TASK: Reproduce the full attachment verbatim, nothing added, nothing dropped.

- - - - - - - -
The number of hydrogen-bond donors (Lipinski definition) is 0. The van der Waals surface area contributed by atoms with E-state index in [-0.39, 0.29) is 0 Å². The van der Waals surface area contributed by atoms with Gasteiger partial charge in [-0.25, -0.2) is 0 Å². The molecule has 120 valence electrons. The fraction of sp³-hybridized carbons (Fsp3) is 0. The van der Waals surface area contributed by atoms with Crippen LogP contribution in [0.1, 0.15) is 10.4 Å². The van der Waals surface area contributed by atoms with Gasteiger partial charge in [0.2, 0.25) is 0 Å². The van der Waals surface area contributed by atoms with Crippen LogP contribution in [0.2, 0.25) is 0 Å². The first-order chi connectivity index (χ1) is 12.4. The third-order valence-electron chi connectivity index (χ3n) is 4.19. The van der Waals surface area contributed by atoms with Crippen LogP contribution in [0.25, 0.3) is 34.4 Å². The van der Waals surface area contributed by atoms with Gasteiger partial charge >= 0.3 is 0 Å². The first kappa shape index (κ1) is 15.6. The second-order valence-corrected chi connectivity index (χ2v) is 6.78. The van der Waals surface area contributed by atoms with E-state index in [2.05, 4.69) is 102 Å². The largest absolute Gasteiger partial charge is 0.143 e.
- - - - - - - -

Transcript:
The number of hydrogen-bond donors (Lipinski definition) is 0. The van der Waals surface area contributed by atoms with E-state index in [-0.39, 0.29) is 0 Å². The van der Waals surface area contributed by atoms with Gasteiger partial charge in [-0.25, -0.2) is 0 Å². The molecule has 120 valence electrons. The fraction of sp³-hybridized carbons (Fsp3) is 0. The van der Waals surface area contributed by atoms with Crippen LogP contribution in [0.1, 0.15) is 10.4 Å². The van der Waals surface area contributed by atoms with Gasteiger partial charge in [0.2, 0.25) is 0 Å². The van der Waals surface area contributed by atoms with Crippen LogP contribution in [0.2, 0.25) is 0 Å². The first-order chi connectivity index (χ1) is 12.4. The third-order valence-electron chi connectivity index (χ3n) is 4.19. The van der Waals surface area contributed by atoms with Crippen LogP contribution in [0.25, 0.3) is 34.4 Å². The van der Waals surface area contributed by atoms with Gasteiger partial charge >= 0.3 is 0 Å². The first kappa shape index (κ1) is 15.6. The second-order valence-corrected chi connectivity index (χ2v) is 6.78. The van der Waals surface area contributed by atoms with E-state index in [2.05, 4.69) is 102 Å². The largest absolute Gasteiger partial charge is 0.143 e.